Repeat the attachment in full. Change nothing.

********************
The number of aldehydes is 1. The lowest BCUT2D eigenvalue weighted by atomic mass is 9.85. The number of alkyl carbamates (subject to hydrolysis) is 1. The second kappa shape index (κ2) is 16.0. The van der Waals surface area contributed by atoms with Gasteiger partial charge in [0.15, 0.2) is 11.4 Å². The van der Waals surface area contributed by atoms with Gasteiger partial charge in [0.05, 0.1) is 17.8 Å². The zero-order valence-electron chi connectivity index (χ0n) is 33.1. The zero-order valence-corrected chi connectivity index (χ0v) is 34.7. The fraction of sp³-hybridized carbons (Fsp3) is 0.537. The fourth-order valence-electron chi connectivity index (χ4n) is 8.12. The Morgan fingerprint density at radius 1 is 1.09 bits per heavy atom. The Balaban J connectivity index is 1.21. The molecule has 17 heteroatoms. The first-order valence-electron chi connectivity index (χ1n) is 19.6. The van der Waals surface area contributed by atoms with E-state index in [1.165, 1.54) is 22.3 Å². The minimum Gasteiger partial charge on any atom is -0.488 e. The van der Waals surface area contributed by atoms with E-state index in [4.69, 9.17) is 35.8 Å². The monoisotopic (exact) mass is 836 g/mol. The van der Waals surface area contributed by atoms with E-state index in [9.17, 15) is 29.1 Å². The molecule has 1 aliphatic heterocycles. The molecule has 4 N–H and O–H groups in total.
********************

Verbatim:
The number of aldehydes is 1. The lowest BCUT2D eigenvalue weighted by atomic mass is 9.85. The number of alkyl carbamates (subject to hydrolysis) is 1. The second kappa shape index (κ2) is 16.0. The van der Waals surface area contributed by atoms with Gasteiger partial charge in [0.15, 0.2) is 11.4 Å². The van der Waals surface area contributed by atoms with Gasteiger partial charge in [0.05, 0.1) is 17.8 Å². The zero-order valence-electron chi connectivity index (χ0n) is 33.1. The zero-order valence-corrected chi connectivity index (χ0v) is 34.7. The fraction of sp³-hybridized carbons (Fsp3) is 0.537. The fourth-order valence-electron chi connectivity index (χ4n) is 8.12. The Morgan fingerprint density at radius 1 is 1.09 bits per heavy atom. The Balaban J connectivity index is 1.21. The molecule has 17 heteroatoms. The first-order valence-electron chi connectivity index (χ1n) is 19.6. The van der Waals surface area contributed by atoms with E-state index in [1.165, 1.54) is 22.3 Å². The minimum Gasteiger partial charge on any atom is -0.488 e. The van der Waals surface area contributed by atoms with E-state index in [4.69, 9.17) is 35.8 Å². The monoisotopic (exact) mass is 836 g/mol. The van der Waals surface area contributed by atoms with E-state index in [9.17, 15) is 29.1 Å². The molecule has 1 aliphatic heterocycles. The molecule has 4 N–H and O–H groups in total.